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The Inside Track | COMMENTARY

Gibbs Understands Game's Seriousness

September 26, 2004|Dave Kindred | Sporting News

It's very science fiction, Joe Gibbs' return is. It's like one of those guys on Mount Rushmore showed up at 1600 Pennsylvania Avenue and said, "Dubya, go fly a plane or something; I'm back."

Joe Gibbs is back? Are we sure that's not a body double? How do we know it's not a computer-generated image, one of those hologram things complete with a black Redskins cap?

One day last winter, after 11 years away playing NASCAR vroom-vroom, Joe Jackson Gibbs came back to Redskin Park, stepping out of a limousine, a big, black, presidential, monarchial Cadillac stretch, which was a long way from the early 1950s when Joe's father, deputy sheriff J.C. Gibbs, made himself a legend by wrapping the department's Plymouth around a telephone pole in hot pursuit of a moonshine-running bootlegger in the dark North Carolina hills.

Shortly after the coach's arrival, his secretary said there was a note on his desk. From Bill Parcells, she said.

Gibbs told the story the other day. Said he approached the note cautiously -- smiling now, about to suggest he had called for a bomb squad. "Didn't want something to blow up," he said.

He read the note from the dinosaur who thundered through the NFL East in the Mesozoic Era, retired to television, then returned to terrorize mere mortals again. Parcells congratulated Gibbs on making the same journey and added, "Does this mean we can't be friends for the next five years?"

At that, Gibbs laughed out loud.

"Yeah," he said.

No one's your friend in the NFL.

But then, that's half the fun of it if you're Joe Gibbs, who long ago raised anxiety to an art form.

Ask him about his first game back. Ask if he watched the Redskins' chip-shot field goal with 21 seconds to play and a 13-10 lead. There he was, hands on knees, head down, as if he couldn't bear to see what would happen, as if watching at that moment was less important than praying.

Ask him if he watched, and he falls silent and finally says, "I think so." The story about his daddy's competition with that fleeing moonshiner isn't much different from a story about his son. Coy was 8 years old.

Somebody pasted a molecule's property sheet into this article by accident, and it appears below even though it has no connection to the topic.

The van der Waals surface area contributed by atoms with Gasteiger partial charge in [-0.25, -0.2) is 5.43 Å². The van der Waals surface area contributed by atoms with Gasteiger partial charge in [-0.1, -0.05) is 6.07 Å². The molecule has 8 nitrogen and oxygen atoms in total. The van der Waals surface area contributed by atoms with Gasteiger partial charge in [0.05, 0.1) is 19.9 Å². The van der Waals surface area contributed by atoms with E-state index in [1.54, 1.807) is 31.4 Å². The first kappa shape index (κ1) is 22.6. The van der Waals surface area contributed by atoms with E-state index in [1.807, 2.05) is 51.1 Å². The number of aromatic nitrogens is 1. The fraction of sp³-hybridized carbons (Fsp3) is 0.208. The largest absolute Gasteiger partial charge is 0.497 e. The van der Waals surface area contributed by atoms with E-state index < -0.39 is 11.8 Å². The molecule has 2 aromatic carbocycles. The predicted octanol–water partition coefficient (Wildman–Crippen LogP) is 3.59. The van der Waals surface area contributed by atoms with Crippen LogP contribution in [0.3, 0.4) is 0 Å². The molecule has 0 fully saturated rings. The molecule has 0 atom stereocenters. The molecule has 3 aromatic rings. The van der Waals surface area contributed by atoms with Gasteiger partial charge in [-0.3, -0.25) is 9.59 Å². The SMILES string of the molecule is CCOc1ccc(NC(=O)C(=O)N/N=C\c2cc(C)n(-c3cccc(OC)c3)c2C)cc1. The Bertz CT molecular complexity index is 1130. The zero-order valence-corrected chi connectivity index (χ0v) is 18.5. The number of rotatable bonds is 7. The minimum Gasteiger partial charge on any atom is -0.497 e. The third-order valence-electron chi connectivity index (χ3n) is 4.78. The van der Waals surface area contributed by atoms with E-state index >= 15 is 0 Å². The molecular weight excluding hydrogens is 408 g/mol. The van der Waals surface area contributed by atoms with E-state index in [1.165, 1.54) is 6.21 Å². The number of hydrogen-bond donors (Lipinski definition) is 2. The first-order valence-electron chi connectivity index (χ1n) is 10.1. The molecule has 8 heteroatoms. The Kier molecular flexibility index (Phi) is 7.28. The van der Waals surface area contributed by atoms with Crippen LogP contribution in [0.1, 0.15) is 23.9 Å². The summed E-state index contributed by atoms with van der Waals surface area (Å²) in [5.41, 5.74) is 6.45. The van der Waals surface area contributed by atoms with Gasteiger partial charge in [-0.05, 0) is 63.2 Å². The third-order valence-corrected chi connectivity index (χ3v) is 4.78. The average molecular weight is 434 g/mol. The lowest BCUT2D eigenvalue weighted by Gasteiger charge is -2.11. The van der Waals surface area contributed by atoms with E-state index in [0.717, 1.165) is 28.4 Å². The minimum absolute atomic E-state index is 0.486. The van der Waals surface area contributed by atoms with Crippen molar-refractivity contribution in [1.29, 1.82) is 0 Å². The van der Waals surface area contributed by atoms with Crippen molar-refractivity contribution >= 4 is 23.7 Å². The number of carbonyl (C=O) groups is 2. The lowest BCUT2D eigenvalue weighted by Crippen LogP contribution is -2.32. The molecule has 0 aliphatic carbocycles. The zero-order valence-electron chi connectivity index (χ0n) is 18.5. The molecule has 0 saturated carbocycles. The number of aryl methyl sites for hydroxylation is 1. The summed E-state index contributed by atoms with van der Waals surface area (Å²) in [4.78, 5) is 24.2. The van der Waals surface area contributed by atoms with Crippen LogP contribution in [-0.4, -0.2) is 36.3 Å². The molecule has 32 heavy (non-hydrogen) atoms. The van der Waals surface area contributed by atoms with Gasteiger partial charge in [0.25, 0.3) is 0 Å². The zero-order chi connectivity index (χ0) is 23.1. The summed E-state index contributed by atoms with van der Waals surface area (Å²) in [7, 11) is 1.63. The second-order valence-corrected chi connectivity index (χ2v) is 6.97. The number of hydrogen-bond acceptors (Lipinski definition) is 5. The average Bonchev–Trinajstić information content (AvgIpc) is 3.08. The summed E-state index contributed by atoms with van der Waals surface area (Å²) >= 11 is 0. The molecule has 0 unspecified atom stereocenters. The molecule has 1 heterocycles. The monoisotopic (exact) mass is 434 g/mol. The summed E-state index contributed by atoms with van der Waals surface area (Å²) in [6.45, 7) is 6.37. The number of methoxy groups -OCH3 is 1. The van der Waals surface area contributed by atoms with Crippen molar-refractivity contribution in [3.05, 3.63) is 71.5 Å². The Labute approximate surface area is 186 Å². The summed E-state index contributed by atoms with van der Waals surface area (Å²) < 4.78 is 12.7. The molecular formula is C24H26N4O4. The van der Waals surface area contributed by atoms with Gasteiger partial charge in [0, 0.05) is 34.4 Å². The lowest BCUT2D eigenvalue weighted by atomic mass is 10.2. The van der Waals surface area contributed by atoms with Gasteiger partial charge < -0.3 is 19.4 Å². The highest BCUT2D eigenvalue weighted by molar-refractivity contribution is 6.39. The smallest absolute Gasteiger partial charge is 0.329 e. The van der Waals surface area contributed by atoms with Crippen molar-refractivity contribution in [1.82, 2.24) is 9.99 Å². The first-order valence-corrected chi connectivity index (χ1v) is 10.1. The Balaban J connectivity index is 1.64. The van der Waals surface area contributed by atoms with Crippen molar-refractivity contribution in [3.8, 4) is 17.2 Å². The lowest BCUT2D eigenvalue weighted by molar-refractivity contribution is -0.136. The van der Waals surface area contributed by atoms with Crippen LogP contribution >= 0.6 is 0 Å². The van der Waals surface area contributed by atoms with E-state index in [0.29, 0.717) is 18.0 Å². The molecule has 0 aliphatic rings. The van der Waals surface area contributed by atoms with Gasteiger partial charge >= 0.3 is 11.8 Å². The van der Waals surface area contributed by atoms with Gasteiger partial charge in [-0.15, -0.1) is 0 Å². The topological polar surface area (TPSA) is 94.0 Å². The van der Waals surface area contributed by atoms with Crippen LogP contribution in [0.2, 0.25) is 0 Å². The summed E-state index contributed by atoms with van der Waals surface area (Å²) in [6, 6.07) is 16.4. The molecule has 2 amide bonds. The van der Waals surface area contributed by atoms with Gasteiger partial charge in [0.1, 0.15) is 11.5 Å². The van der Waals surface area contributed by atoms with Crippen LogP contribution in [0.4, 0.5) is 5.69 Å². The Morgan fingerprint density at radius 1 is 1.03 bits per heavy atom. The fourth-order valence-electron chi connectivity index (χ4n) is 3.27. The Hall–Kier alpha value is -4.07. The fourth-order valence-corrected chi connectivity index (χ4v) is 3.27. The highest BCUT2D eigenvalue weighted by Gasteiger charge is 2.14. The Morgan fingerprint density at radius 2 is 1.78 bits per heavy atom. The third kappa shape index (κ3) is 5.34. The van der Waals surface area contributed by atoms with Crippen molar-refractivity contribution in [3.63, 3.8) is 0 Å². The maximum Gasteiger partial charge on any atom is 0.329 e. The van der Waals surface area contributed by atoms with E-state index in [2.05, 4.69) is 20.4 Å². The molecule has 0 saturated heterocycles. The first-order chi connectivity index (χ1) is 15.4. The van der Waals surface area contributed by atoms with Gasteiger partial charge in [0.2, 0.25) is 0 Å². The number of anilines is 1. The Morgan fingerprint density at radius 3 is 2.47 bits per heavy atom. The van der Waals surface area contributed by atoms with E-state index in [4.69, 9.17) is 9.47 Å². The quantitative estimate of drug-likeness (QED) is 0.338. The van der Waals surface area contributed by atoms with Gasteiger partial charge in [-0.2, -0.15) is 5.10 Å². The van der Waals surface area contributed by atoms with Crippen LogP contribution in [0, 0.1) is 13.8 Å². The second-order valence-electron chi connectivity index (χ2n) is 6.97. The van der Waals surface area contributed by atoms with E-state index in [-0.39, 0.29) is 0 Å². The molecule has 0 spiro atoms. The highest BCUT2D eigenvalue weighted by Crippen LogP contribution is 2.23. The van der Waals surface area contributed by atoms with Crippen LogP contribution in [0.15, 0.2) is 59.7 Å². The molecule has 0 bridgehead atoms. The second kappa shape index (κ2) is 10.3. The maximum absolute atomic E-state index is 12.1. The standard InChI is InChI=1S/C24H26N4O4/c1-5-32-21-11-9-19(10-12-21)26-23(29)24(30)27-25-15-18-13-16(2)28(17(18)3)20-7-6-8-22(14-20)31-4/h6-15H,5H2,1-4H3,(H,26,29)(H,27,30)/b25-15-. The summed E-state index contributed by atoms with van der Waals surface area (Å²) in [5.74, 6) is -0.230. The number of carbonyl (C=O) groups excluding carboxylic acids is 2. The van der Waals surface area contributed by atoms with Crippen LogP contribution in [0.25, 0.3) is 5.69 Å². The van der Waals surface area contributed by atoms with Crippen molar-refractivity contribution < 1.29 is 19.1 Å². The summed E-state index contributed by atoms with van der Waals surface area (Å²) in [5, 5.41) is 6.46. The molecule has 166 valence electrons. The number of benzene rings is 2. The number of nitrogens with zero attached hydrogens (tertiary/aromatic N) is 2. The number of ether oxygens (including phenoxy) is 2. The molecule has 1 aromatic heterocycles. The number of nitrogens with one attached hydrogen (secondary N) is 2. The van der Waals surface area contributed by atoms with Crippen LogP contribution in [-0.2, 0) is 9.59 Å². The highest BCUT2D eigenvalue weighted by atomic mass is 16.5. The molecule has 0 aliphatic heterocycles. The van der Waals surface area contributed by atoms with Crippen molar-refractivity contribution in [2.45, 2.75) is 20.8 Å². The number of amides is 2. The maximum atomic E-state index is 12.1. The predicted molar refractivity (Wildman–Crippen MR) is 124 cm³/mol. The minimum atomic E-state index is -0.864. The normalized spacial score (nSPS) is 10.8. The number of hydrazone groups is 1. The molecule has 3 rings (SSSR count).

Gibbs put him to bed, and they said their prayers, and he told the boy how perfect heaven was. That's when Coy wondered if there were games in heaven, games he could play in and win. Which caused the coach to call a theological audible. Yes, he said, the Lord would take care of that.

So when someone asked Gibbs the other day about what it's like to be back in the NFL, back where every Sunday is a hot pursuit, where winning is heaven and losing is not an option, he said, "Your heart is about to jump out of your chest."

Only Chuck Noll has won more Super Bowls than Gibbs, four to three. Not even Bill Walsh won his three Super Bowls with three different quarterbacks, as Gibbs did. Maybe Noll and Walsh, maybe Landry and Lombardi, maybe even Parcells -- maybe every great football coach believes he works on the precipice of professional peril, one misstep from oblivion.

Gibbs said it out loud. He said it in 1989, when his Redskins already had won two Super Bowls. Two years later, they would win a third. Still, on a cold and dreary November day deep into a 10-6 season, he turned away a compliment by saying, "You're three weeks from being fired."

When asked if he could possibly be talking about himself, Gibbs said, "Do not lose three in a row." He said it evenly, coldly, and it was clear he believed it. Three in a row, they call for your head. Four, they get it.

Maybe in some places that is still true, but not in Washington, not anymore. The Redskins' owner, Dan Snyder, gave Gibbs a five-year contract said to be worth $28 million. There is a sense of manifest destiny about Gibbs' return, a feeling expressed by Joe Bugel, the offensive line coach whose famous Hogs anchored those Super Bowl teams and who ended his retirement at 2:30 one morning, the minute Joe Gibbs said he needed him again.

"That first game, we're in the bus on the interstate, five police cars escorting us, and all along the road people are waving to us, they're shouting, they're giving us thumbs-up, they're holding signs, 'Joe is Back,' 'Joe for President,' "Bugel said. "And I look over at Breaux ... "

The offensive coordinator Don Breaux had been with Gibbs from the start, too, and he answered the call for one more try. "And we both have tears rolling down our cheeks. And he says, 'We're back.' "

Do not, however, make the mistake of thinking Gibbs is stuck in the Mesozoic Era. His staff includes a coach with the futuristic title "Third Down Specialist -- Safeties."

He also hired away from the NFL a replay official to advise him on challenges to game calls.

And he hired a fresh-faced kid, a rookie, a linebacker at Stanford who became a NASCAR driver. He's the Redskins' offensive quality control coach. His name is Coy Gibbs. He's now 31 years old. He still wants to win.

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